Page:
Rains seen hampering coffee, cane harvest in Brazil, but will cease soon

SAO PAULO (Reuters) - Ample rains in most of the sugar and coffee areas in Brazil this week are expected to bring harvest operations to a halt, but forecasts indicate precipitation will pause at the end of this week and a prolonged dry period will follow.

According to Eikon’s Agriculture Weather Dashboard, coffee areas in the main producing area in the south of Minas Gerais state will receive around 15 millimeters (0.6 inch) of rain early this week.

The same pattern is seen for sugar cane areas such as Piracicaba and Ribeirão Preto, in the main sugar state of Sao Paulo.

In both cases, however, rains are expected to stop from Wednesday or Thursday and then some 10 days of dry weather should allow mills and coffee producers to resume harvest operations in good conditions.

“Many mills should stop harvesting, but they will be able to make up for the lost time through June,” said Celso Oliveira, an weather expert at Somar Meteorologia in Sao Paulo.

He says there has been more rains than normal this year, considering April and May, caused by the El Nino climate phenomenon. Oliveira says El Nino should continue to influence weather in Brazil until later this year.

“It could be good for cane plantations, but not so good for coffee,” he said.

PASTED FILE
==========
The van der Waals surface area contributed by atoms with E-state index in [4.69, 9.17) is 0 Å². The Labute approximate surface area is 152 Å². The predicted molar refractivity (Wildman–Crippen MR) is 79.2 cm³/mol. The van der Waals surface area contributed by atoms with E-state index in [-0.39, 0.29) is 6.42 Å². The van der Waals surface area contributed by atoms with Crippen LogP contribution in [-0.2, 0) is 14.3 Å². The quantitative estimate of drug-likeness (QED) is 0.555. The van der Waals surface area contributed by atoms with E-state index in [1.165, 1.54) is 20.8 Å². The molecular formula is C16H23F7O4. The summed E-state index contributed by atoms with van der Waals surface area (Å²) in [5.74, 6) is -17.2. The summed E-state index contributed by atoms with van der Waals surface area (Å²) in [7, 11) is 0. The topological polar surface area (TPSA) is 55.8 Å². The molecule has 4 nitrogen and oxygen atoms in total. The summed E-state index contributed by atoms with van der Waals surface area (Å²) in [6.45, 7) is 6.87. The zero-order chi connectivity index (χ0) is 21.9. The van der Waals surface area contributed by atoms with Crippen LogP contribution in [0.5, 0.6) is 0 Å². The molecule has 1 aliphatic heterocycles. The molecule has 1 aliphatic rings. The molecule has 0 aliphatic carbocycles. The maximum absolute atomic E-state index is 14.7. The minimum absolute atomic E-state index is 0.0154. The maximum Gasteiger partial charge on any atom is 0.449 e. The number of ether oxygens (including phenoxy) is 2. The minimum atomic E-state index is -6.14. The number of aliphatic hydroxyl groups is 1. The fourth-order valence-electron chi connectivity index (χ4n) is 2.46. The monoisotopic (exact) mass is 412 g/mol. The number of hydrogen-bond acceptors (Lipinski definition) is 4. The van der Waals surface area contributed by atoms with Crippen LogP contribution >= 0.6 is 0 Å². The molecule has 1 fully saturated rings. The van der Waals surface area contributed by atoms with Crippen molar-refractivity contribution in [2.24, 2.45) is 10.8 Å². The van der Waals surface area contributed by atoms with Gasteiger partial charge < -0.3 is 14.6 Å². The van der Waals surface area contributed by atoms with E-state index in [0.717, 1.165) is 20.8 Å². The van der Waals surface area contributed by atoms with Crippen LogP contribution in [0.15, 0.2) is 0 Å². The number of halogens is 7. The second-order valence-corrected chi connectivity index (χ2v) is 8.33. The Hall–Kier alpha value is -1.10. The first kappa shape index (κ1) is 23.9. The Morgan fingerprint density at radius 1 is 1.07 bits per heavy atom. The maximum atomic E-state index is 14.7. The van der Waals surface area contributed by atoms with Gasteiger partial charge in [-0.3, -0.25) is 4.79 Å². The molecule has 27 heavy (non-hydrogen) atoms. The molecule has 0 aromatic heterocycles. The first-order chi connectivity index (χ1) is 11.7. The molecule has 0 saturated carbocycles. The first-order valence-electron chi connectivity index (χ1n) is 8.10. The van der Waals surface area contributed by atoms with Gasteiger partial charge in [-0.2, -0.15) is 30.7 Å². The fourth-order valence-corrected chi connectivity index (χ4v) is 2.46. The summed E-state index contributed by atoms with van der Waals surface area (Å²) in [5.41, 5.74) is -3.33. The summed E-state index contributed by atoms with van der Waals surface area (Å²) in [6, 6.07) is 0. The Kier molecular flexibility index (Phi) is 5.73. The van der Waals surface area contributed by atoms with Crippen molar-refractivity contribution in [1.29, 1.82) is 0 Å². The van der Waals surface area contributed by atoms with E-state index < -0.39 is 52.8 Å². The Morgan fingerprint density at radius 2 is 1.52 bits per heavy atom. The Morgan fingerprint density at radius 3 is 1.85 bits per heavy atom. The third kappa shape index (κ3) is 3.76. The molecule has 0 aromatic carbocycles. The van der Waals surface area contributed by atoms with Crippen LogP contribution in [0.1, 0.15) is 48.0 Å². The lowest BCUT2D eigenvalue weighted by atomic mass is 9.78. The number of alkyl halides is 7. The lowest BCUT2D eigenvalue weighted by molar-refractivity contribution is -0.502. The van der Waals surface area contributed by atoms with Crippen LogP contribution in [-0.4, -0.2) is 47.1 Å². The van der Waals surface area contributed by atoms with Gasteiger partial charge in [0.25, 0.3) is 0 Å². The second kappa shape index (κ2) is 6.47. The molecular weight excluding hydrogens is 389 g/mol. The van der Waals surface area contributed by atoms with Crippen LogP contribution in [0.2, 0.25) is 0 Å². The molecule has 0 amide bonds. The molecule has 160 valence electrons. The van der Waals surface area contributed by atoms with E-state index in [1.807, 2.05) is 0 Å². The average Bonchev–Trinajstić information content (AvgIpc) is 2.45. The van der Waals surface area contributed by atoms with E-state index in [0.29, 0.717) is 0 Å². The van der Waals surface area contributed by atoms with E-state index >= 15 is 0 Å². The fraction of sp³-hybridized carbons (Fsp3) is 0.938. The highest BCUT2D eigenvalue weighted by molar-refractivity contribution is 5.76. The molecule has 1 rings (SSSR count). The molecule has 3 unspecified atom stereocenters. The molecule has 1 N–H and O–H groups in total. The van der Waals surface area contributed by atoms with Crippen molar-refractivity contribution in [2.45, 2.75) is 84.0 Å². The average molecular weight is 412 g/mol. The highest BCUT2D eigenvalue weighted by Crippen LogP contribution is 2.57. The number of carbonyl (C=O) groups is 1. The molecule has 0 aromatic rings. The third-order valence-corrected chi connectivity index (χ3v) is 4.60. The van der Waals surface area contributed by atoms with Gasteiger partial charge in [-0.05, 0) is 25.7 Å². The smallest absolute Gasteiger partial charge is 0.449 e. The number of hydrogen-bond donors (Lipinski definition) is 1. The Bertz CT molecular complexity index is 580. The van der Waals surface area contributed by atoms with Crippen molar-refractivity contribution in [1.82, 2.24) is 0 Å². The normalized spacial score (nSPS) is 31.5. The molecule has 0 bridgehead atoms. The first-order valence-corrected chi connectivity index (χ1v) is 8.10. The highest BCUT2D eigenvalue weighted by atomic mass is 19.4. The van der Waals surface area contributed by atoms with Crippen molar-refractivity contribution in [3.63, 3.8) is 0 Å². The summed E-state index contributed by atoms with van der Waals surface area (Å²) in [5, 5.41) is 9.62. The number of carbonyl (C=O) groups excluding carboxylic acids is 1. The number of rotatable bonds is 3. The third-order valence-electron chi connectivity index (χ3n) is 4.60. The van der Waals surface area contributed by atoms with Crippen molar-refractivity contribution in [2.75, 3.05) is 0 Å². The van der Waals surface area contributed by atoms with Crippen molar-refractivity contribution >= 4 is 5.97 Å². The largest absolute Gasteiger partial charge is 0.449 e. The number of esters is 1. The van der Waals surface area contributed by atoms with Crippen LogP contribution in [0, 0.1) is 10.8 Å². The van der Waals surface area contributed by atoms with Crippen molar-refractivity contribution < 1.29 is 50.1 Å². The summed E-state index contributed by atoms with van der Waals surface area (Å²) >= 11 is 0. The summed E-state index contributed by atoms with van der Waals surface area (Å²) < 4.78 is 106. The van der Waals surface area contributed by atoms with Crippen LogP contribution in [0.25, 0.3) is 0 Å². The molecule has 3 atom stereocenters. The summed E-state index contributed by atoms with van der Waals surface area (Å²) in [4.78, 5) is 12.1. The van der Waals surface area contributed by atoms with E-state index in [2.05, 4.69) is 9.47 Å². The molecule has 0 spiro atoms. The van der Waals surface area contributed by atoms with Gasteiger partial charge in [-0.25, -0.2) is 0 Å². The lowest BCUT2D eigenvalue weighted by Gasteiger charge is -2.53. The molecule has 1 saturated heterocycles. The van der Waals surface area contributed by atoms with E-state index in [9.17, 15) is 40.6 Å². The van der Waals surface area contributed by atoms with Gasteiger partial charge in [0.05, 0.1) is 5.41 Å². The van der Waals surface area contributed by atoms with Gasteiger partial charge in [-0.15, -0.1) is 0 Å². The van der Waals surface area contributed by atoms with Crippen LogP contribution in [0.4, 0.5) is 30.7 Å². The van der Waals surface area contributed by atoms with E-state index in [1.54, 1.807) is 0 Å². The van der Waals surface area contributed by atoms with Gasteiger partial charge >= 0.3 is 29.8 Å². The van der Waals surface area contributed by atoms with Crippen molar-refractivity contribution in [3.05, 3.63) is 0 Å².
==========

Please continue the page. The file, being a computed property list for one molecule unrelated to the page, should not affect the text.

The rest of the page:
Cana in general benefits from alternating weather, with periods of rain and dryness. For coffee, Oliveira said, rains during the winter time could impact quality of beans, and might impact flowering for next year’s crop.

“Coffee trees usually need a water stress to be able to bear more flowers when the spring comes,” he said.

Coffee analyst Pharos said in a report on Monday that most coffee areas in Brazil reported above-average precipitation for February, April and May, something that has disturbed farmers in their initial harvest work.

But since most of Brazil’s coffee is collected in June and July, there is time for an improvement on harvest and coffee drying operations.

Brazil is expected to harvest a smaller coffee crop this year, seen by analysts at between 53 million and 58 million 60-kg bags, compared to 63 million bags last year.

The center-south cane crop is seen stable compared with the previous season, at around 570 million tonnes.

Reporting by Marcelo Teixeira